Covering China’s renewable energy surgeFebruary 26 2020 by Yvonne Lau
The last decade has seen the global renewable energy market gain traction.
A joint report by the United Nations Environment Programme and Bloomberg New Energy Finance found that US$2.6 trillion has been invested in renewable capacity worldwide from 2010 to 2019. This translates to 1.2 terawatts of new renewable energy – a long necessary change to help counter the impacts of global warming.
In 2018 alone, this market generated US$272.9 billion – “outstripping investments in new fossil fuel generation,” notes the same report.
In China, the world’s top consumer of primary energy, renewables are seen as a key national priority. The country’s current target is 35% clean energy by 2030. The sector has surged quickly with China now accounting for over 30% of renewables investment globally.
The International Energy Agency (IEA) forecasts 40% of global growth in solar and wind projects will come from China in the next half decade.
Ray Zhang, executive director of power and renewable energy China at Willis Towers Watson, told InsuranceAsia News (IAN): “Wind, especially offshore, will have significant growth in the next five years. (Re)insurers in China will increase the capacity for cover on risk of wind, solar and hydro [projects] – even though the loss ratio for wind and solar is not good.”
China’s offshore wind grid capacity is expected to reach 10.84 GW this year with US$11 billion in new projects lined up. China’s wind, solar and hydro premium rates are flat so far in 2020, compared to 2019; and the economic slowdown in the country will mean more competition amongst domestic insurers, says WTW’s Renewable Energy Market Review.
“The massive boom in offshore wind in South China and Taiwan will test the limits of accumulation and may put further strain [on their] nat cat capacity.” Patrice Nigon, Swiss Re Corporate Solutions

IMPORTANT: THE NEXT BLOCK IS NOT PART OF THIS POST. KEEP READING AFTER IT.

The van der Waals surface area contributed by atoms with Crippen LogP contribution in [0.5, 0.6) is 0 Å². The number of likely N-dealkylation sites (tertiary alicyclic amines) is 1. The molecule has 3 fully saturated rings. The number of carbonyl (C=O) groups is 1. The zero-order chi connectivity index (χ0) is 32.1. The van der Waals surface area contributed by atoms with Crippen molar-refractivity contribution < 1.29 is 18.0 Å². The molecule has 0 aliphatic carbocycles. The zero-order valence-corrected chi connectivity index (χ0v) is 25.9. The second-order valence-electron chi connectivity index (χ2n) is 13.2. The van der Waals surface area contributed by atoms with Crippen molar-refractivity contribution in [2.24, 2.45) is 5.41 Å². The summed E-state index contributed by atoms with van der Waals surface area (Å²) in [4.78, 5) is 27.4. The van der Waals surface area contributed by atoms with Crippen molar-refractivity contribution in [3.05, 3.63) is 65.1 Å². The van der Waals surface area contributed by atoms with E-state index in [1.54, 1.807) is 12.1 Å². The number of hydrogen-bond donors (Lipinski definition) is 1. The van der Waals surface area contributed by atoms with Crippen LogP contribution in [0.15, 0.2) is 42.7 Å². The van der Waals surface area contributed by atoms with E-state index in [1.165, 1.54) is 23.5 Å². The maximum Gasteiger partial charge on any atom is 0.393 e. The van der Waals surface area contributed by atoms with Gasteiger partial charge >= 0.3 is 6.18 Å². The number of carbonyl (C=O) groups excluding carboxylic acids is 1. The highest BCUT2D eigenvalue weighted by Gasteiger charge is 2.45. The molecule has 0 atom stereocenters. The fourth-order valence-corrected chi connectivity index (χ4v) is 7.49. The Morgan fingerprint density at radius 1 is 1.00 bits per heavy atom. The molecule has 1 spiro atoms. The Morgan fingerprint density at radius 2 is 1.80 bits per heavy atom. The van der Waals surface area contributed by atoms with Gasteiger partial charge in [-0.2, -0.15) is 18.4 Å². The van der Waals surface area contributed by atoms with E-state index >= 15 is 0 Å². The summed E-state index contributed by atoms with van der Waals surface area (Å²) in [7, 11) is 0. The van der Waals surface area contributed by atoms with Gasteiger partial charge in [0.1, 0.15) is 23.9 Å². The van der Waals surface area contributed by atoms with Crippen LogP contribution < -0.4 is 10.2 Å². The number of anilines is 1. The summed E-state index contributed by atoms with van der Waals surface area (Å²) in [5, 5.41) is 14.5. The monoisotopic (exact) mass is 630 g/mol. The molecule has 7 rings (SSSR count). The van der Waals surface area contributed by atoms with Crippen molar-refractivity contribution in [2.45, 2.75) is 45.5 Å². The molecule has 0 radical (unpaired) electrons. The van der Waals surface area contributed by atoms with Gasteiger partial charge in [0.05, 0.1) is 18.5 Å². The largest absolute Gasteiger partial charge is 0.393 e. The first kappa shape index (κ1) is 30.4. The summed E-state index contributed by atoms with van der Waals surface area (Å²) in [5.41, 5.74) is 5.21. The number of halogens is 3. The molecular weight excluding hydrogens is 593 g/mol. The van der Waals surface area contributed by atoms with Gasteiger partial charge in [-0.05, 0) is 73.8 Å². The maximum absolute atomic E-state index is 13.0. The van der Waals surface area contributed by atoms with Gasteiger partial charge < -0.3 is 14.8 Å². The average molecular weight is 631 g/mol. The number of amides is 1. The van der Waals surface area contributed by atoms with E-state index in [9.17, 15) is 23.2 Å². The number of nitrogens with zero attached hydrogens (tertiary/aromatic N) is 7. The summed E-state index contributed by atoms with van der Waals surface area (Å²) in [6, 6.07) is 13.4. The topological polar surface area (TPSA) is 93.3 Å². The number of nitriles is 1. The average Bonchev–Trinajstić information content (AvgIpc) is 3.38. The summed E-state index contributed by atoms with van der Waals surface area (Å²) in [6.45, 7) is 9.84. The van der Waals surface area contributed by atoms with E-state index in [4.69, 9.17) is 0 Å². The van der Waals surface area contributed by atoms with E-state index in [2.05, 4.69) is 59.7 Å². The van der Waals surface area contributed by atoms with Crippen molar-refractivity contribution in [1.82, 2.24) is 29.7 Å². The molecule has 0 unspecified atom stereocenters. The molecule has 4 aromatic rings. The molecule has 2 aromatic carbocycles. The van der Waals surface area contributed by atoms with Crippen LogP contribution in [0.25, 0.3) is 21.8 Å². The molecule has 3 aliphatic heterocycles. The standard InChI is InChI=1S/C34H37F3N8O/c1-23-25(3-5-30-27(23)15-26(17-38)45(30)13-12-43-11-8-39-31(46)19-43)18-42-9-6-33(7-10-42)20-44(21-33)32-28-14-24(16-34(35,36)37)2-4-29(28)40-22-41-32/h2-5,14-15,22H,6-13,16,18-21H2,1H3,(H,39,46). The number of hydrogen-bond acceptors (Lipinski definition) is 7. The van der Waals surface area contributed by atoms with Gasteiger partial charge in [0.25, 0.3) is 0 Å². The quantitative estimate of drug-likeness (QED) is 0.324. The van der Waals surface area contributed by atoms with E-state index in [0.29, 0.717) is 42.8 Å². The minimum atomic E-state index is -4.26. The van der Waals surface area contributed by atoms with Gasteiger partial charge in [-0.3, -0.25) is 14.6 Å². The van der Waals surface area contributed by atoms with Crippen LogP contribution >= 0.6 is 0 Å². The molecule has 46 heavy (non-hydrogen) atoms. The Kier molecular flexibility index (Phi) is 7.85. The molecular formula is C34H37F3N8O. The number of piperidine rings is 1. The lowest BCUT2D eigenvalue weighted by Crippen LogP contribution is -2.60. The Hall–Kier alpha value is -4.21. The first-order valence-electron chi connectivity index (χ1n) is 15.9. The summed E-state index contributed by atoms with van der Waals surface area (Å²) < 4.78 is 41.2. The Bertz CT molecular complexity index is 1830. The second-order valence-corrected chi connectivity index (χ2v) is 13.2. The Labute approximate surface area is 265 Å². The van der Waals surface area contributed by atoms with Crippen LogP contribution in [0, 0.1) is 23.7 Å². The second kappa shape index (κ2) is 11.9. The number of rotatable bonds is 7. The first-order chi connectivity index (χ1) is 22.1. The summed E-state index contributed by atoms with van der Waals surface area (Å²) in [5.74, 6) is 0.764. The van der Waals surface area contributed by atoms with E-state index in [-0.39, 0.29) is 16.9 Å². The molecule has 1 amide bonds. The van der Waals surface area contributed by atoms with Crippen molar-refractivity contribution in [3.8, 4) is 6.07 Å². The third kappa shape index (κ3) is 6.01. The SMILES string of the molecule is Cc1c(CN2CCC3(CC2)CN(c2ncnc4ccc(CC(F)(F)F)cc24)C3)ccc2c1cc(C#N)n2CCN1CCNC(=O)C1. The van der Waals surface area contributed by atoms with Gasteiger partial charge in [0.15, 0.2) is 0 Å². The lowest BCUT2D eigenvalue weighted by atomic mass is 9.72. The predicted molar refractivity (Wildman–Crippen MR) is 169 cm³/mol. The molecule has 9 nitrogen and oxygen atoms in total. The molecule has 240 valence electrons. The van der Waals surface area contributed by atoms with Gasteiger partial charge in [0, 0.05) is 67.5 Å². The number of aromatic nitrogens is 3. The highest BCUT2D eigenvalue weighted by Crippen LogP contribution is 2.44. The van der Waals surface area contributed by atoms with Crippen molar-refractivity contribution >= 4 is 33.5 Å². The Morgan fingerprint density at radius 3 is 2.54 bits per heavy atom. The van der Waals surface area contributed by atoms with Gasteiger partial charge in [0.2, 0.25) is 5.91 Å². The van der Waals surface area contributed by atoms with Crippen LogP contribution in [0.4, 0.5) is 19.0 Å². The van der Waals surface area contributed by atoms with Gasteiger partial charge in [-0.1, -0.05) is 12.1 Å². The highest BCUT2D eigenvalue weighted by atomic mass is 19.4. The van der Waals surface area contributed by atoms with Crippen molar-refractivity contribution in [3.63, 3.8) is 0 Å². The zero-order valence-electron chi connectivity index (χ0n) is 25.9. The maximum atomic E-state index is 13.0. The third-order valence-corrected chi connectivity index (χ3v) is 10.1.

On solar and hydro initiatives, Zhang added: “Most developers will have financial difficulties in developing new solar farms. We don’t foresee the construction of many [new] hydropower projects, due to environmental concerns.”
While there is potential, technical vulnerabilities and risk management pose challenges for market participants.
Renewable energy production can be unstable, due to reliance on solar and wind sources governed by weather, and the role played by climate change.
Patrice Nigon, Swiss Re Corporate Solutions’ head of engineering and construction Asia Pacific, told IAN of additional risks: “Besides typhoon and earthquake risks for wind projects, we have additional exposures like design issues and longevity of equipment. When in operation, the predictive maintenance is key, which is not necessarily the first priority in some cases.”
Nigon added: “The massive boom in offshore wind in South China and Taiwan will test the limits of accumulation and may put further strain [on their] nat cat capacity. Climate change and changing weather patterns will also have an impact that can’t be ignored. For solar projects, besides nat cat exposures, we see more floating [non-traditional] solar farms across Asia – these are new technologies linked with new exposures.”
Unfortunately, this complexity can lead to the market charging insufficient premiums. Nigon warns that “insurers need to keep their technical knowledge abreast of these developments, as China is developing very fast in the renewable energy field.”
Despite these risks, (re)insurance players are innovating; for example, risk transfer solutions (parametric and index-based insurance) to complement traditional construction and operational coverage, noted Nigon.
Regulation is also an issue.
Zhang said: “The Chinese regulator is not positive in approving some new policy wordings to cover emerging insurance demand of renewable energy. For example, the long-term policy for weather-index risks, performance warranty, revenue shortfall and alternative risk transfer solutions.”
An added hurdle is China’s still-abundant reliance on coal, with coal plants providing 70% of the country’s electricity capacity. Though the state is driving renewables, “the demand of renewable energy in China is unlikely to overtake coal in the next ten years,” said Zhang.
Although the renewable space in China holds potential, clean energy projects are long-term investments, involving a large value chain of involved parties, complex risks and affected by weather patterns.
However, China’s determination to go green should drive greater investment into the space and the phasing out of emissions-heavy energy like coal. This will be done through public and private, and domestic and international collaboration – and (re)insurance will play a key role.
Expect market sophistication and renewable premiums to grow – and for more competition in the future.
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